11 women MPs a poor result for electoral reform say activists – The Sunday Times

Source: The Sunday Times

A total of 556 female candidates from 21 political parties and independent groups contested the general elections but only 11 of them won seats. That is a drop of two female members from the previous 225-seat parliament that already under-represented the 52 per cent-strong female population.

These 11 women represent only 10 of the 22 electoral districts: Jaffna, Colombo, Moneragala, Gampaha, Galle, Ratnapura, Kegalle, Ampara, Anuradhapura and Matale. From the Jaffna district, former deputy minister of women’s affairs Vijayakala Maheswaran (United National Party – UNP) is the only Tamil woman elected to parliament, collecting 13,071 preferential votes.
Dr. Sudarshini Fernandopulle, widow of the late minister Jeyaraj Fernandopulle from the United People’s Freedom Alliance (UPFA) taking 73,553 preferential votes in the Gampaha District.

Hirunika Premachandra, daughter of the late Bharatha Lakshaman Premachandra (UNP) from the Colombo district gathered 70,584 preferential votes, in 10th place.Sumedha G. Jayasena (UPFA) obtained the second highest preference vote in Moneregala with 69,082 votes while Geetha Kumarasinghe (UPFA) obtained 63,995 preference votes in Galle, holding fifth place there. R. Kavirathna (UNP) holds third place in Matale with 41,766 votes.

Thalatha Atukorale (UNP), former minister of foreign employment, is the first ever female candidate in the Ratnapura district to have obtained the highest number of preferential votes – 145,828, while Pavithra Wanniarachichi (UPFA), former minister of youth affairs, received 87,660 votes in the district.

Thusitha Wijemanne (UNP) obtained 50,890 preferential votes in the Kegalle district, Sriyani Wijewickrama (UPFA) scored 49,691 votes in Ampara and Chandrani Bandara, former minister of Women’s Affairs collected 83,666 votes in Anuradhapura.
Rosy Senanayake, former state minister and UNP Colombo district candidate, said she had been betrayed in a bid for re-election, having had to limit her campaign within the Colombo West electorate. She said this was partly why she obtained only 65,320 preferential votes.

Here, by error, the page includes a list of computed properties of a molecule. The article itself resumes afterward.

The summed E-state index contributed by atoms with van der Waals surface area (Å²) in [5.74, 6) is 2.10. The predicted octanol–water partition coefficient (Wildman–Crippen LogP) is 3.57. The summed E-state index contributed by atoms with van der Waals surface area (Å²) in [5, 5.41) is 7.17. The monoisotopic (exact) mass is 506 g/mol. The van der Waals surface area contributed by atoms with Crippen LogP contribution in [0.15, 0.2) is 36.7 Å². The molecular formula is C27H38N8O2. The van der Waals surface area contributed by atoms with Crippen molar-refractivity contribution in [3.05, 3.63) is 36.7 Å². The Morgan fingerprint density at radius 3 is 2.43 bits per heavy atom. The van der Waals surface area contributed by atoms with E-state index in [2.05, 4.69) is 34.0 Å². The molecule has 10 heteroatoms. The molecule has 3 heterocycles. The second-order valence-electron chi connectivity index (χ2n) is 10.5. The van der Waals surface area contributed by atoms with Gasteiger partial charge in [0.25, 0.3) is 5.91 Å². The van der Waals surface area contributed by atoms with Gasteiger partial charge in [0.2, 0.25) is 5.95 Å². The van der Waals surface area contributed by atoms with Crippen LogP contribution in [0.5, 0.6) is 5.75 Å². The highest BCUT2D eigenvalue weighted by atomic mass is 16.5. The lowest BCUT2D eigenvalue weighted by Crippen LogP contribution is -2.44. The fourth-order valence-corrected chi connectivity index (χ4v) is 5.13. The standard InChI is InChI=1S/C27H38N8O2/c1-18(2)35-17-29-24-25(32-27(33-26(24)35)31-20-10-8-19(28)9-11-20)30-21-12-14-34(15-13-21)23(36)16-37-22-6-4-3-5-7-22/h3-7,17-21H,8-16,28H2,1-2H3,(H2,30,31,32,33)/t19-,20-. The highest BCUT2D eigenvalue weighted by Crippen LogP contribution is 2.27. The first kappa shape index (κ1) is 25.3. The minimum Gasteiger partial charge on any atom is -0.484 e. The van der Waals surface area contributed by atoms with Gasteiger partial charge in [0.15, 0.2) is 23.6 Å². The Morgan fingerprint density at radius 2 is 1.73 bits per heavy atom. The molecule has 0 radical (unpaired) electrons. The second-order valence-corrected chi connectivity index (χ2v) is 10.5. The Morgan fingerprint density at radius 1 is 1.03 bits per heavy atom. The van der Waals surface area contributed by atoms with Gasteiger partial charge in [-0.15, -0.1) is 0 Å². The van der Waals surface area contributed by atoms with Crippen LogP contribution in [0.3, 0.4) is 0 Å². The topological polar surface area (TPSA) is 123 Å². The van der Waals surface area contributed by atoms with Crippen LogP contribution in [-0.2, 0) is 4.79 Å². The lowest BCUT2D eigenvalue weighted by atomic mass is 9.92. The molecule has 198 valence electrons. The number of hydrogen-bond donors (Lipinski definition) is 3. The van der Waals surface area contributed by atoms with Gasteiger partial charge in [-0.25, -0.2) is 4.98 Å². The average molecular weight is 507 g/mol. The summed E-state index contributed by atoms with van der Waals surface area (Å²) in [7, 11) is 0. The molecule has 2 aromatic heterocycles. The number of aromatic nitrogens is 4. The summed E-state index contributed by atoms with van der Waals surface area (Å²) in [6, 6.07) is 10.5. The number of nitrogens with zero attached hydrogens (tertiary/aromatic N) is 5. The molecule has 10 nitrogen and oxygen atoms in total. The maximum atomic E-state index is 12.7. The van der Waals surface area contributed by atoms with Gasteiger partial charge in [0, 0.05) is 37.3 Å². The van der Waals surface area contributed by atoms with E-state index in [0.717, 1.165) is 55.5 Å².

She said fellow candidates had been unhappy when she visited other electorates in the Colombo district in the course of her campaign. ”UNP victory and the inauguration of a UNP government was my priority and I lavished hard work to make it happen, and I am joyful that it did happen. This is another reason why I was not able to fully concentrate on my campaign while most of my colleagues were focusing on their personal campaigns,” she said.

“It is very sad because I was treated unfairly. I fought so hard for the UNP’s victory.” Women in Sri Lanka won the right to vote in 1931, seventeen years before independence and since then have made rapid progress in health, education and employment. Their human development indicators are considered a model in South Asia and beyond.

Planned drafts of the electoral reforms to the constitution so far have not come up with an affirmative action for women. President and the UNP government as well as the minor political parties have failed to campaign for equitable representation of women in parliament.

Senior programmer and research associate of Women and Media Collective (WMC) Kumudini Samuel was scathing about this situation. ”They are considering electoral reforms in the context of strengthening democracy, strengthening representation and so on. The missing factor in this that there is no talk about positive action for women and there are no provisions in the new proposed system to increase women’s representation in parliament. This is a serious problem,” she said.

Ms Samuel noted that political parties were very reluctant to give women the opportunity to contest elections and said this was not a question of women not winning seats but a question of women not receiving nominations. Ms. Samuel added that serious education campaigns were needed for voters to highlight the importance of female representation in decision-making areas or, as she put it, “what women can do if they, rather than men, were in power”.